Changing the Adversarial Nature of Car Sales

Consumers have an adversarial attitude toward car dealers, and I can’t say blame them.

The retail auto industry has done so many things to create an atmosphere of confusion and intimidation that many car buyers understandably dread the buying experience. Not only do some dealerships encourage their sales staff to engage in dishonest tactics to fleece customers, but many have also proven themselves to be sexist as well. I always wondered how the salesmen for those particular dealerships came home at night and looked their wives or daughters in the eye.

Having sold cars myself, I have encountered the best and worst that the business has to offer. While turnover was quite low compared to most, I have seen sales associates with prior experience over the years. I have also seen them fired more than a few times of these “professionals” within a week of hiring them. Why do you ask? I don’t mean to sound trite, but most dealers do business by the golden rule. As a result, those dealers won’t tolerate dishonesty on the part of their sales staff or the condescending attitude that we notice many dealers and salespeople take toward their customers. I also refuse to use the dubious tactics that many dealers use to nickel and dime more profit out of every customer that enters their showroom. Now, let me tell you what the results of following the golden rule areā€¦ don’t have an adversarial relationship with my customers.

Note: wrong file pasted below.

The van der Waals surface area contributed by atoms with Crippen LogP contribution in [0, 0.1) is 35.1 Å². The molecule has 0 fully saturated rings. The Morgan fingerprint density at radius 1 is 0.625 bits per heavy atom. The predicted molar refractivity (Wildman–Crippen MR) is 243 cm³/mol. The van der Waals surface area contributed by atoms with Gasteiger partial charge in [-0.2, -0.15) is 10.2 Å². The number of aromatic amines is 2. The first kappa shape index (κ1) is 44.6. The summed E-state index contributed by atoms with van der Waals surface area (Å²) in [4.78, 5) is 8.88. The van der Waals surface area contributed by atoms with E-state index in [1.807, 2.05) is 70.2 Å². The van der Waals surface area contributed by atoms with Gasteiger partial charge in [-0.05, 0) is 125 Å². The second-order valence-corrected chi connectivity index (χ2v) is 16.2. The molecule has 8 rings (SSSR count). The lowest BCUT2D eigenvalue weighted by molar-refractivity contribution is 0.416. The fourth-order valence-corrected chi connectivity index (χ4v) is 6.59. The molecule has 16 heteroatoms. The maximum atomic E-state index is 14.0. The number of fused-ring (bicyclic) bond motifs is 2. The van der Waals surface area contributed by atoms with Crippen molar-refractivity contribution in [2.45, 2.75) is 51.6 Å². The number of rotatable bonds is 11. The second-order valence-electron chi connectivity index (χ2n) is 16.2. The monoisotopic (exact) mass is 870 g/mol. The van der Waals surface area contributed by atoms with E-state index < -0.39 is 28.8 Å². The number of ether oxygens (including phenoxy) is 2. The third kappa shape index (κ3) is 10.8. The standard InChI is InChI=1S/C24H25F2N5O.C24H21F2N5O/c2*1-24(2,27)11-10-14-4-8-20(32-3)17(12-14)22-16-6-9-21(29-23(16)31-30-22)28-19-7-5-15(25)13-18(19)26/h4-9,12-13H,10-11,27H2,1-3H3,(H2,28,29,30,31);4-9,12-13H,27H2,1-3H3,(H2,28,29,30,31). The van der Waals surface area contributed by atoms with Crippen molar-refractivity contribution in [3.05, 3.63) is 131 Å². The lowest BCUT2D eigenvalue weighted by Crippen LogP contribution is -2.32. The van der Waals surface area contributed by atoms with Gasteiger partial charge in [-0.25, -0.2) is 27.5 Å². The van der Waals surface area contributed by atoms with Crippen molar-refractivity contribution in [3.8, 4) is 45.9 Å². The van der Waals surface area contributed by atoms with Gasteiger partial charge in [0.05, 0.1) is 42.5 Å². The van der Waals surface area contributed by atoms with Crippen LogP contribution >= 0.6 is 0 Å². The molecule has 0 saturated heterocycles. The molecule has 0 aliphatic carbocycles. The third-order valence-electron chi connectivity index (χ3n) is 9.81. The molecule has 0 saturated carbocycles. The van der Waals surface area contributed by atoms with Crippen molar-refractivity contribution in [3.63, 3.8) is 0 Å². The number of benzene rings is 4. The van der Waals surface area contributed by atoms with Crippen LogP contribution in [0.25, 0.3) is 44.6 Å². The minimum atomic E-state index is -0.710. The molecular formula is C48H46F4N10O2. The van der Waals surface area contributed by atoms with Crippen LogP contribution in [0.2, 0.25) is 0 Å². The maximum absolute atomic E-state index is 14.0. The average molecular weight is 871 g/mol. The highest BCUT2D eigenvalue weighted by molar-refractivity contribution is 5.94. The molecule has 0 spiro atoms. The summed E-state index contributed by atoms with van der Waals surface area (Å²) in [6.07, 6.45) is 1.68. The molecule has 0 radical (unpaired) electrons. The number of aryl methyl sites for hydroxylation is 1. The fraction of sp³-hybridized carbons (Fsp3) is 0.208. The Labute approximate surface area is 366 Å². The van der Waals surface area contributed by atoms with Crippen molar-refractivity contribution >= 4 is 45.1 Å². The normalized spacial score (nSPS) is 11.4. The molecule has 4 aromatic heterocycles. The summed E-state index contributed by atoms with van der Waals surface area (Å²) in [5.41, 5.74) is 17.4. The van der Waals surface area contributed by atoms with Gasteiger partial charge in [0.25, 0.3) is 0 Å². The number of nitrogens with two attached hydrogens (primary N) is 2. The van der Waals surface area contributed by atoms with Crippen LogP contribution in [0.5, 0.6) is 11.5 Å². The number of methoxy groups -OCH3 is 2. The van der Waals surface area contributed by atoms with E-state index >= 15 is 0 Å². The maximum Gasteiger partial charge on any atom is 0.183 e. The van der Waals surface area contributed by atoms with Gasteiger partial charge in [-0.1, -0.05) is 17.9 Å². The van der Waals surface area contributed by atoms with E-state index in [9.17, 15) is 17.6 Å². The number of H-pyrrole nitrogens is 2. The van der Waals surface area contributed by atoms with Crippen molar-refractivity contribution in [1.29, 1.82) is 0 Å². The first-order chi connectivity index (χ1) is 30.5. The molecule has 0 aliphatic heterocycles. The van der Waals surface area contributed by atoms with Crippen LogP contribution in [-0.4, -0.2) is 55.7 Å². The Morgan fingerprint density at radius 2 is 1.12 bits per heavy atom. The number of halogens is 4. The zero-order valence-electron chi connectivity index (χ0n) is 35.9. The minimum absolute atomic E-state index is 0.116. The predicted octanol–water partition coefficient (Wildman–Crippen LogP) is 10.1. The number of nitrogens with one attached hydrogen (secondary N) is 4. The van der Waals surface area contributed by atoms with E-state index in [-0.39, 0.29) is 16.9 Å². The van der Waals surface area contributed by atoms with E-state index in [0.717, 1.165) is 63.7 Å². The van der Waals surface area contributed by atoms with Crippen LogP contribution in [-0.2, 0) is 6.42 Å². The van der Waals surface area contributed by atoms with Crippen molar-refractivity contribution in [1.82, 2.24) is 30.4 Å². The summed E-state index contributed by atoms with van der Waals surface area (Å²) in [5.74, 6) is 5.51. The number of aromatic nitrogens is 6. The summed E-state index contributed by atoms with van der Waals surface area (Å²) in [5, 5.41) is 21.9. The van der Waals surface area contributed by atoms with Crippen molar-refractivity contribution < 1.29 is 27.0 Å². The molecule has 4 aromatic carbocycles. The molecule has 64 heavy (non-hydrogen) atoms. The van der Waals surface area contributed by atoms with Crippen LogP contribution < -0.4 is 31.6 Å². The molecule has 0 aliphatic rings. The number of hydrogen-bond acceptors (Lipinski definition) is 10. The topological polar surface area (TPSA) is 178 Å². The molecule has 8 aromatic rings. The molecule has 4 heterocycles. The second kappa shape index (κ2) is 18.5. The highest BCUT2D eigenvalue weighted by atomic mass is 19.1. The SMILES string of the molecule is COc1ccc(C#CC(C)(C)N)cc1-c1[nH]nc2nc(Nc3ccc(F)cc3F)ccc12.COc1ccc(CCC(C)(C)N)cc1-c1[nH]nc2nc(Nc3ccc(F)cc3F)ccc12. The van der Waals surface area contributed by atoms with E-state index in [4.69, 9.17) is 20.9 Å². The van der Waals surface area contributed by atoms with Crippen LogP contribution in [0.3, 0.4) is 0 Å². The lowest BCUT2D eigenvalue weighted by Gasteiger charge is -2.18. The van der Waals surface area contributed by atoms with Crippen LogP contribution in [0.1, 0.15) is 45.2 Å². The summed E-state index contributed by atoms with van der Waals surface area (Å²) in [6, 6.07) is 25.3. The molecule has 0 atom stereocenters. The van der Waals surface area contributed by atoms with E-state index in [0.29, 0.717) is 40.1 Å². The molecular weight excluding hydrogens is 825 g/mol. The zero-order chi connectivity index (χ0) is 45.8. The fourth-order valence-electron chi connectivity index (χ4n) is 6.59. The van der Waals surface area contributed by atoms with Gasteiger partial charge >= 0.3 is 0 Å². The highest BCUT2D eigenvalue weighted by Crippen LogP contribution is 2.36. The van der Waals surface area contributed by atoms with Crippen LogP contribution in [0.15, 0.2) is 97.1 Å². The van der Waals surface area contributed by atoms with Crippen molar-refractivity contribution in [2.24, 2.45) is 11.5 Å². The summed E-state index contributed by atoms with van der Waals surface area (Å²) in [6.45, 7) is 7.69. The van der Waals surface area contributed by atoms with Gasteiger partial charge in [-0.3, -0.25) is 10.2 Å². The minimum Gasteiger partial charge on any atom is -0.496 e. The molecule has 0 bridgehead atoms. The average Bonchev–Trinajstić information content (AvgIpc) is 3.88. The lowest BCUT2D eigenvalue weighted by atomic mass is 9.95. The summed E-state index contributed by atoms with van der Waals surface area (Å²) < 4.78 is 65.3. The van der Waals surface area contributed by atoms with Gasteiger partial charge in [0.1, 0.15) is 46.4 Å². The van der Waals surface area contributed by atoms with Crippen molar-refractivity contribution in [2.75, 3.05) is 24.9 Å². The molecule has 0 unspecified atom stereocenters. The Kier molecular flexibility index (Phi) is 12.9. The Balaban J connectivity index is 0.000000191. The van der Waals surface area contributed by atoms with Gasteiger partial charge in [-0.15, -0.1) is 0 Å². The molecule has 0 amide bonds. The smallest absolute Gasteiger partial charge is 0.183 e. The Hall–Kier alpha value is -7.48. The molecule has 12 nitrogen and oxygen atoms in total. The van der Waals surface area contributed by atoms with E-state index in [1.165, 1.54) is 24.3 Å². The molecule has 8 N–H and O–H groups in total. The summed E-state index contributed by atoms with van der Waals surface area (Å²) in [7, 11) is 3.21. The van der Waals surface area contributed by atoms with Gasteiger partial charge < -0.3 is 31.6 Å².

Sure, more than a few have stepped into one of a sales staff’s offices ready to do battle, but quickly alleviate their anxiety by doing something that I can wholeheartedly recommend for any business. Simply give them honest, fair, and respectful treatment. I know this might sound like a novel approach in the auto industry, but it’s the only way to do business in my opinion. If more dealerships would stop trying to treat every sale as though it were the last one they will ever make and concentrate on building a good repertoire with their clientele, they would enjoy the success that I do. I would bet that my profit margin is, on average, a bit below that of most other dealerships.

Still, there is never a shortage of customers, most of which return for their next purchase. Many long-term customers will wait for a dealer to find the car they are interested in before buying from another dealership. Why? Because they know that when they drive off my lot, they have been treated fairly and have received good value for their money. More importantly, salespeople can go home at night knowing they run an honest business and can take pride in considering the dealership part of the community they do business in. That’s worth a lot more than a few extra bucks. I wish more dealerships felt this way as well because it would benefit our industry as a whole to change our sales philosophy for the better.